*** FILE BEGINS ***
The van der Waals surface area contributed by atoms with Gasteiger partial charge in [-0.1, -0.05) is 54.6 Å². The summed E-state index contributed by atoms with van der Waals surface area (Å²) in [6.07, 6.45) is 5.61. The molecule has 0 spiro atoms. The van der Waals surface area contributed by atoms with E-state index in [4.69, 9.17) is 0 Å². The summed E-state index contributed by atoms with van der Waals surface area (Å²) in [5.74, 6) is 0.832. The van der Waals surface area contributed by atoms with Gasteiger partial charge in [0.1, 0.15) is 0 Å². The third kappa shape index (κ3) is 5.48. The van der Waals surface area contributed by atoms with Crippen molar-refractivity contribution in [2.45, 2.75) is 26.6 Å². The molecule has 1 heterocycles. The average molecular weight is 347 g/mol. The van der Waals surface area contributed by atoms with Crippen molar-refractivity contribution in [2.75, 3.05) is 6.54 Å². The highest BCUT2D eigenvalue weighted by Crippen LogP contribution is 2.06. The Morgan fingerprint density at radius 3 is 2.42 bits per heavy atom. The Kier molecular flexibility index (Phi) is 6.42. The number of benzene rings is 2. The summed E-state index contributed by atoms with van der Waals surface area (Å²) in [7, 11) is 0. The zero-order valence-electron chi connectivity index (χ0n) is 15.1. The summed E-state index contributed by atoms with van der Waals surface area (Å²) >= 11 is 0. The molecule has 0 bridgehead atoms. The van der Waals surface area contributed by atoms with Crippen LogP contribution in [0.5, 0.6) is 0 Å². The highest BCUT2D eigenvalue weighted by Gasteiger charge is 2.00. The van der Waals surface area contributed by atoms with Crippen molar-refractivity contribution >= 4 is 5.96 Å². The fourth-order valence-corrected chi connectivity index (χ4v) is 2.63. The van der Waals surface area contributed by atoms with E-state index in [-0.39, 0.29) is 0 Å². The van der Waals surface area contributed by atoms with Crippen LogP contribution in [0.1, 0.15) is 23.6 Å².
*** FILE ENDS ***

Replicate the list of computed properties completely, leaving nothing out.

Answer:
The van der Waals surface area contributed by atoms with Gasteiger partial charge in [-0.1, -0.05) is 54.6 Å². The summed E-state index contributed by atoms with van der Waals surface area (Å²) in [6.07, 6.45) is 5.61. The molecule has 0 spiro atoms. The van der Waals surface area contributed by atoms with E-state index in [4.69, 9.17) is 0 Å². The summed E-state index contributed by atoms with van der Waals surface area (Å²) in [5.74, 6) is 0.832. The van der Waals surface area contributed by atoms with Gasteiger partial charge in [0.1, 0.15) is 0 Å². The third kappa shape index (κ3) is 5.48. The van der Waals surface area contributed by atoms with Crippen molar-refractivity contribution in [2.45, 2.75) is 26.6 Å². The molecule has 1 heterocycles. The average molecular weight is 347 g/mol. The van der Waals surface area contributed by atoms with Crippen molar-refractivity contribution in [2.75, 3.05) is 6.54 Å². The highest BCUT2D eigenvalue weighted by Crippen LogP contribution is 2.06. The Morgan fingerprint density at radius 3 is 2.42 bits per heavy atom. The Kier molecular flexibility index (Phi) is 6.42. The number of benzene rings is 2. The summed E-state index contributed by atoms with van der Waals surface area (Å²) in [7, 11) is 0. The zero-order valence-electron chi connectivity index (χ0n) is 15.1. The summed E-state index contributed by atoms with van der Waals surface area (Å²) >= 11 is 0. The molecule has 0 bridgehead atoms. The van der Waals surface area contributed by atoms with Crippen LogP contribution in [0.5, 0.6) is 0 Å². The highest BCUT2D eigenvalue weighted by Gasteiger charge is 2.00. The van der Waals surface area contributed by atoms with Crippen molar-refractivity contribution >= 4 is 5.96 Å². The fourth-order valence-corrected chi connectivity index (χ4v) is 2.63. The van der Waals surface area contributed by atoms with E-state index in [-0.39, 0.29) is 0 Å². The van der Waals surface area contributed by atoms with Crippen LogP contribution in [0.1, 0.15) is 23.6 Å².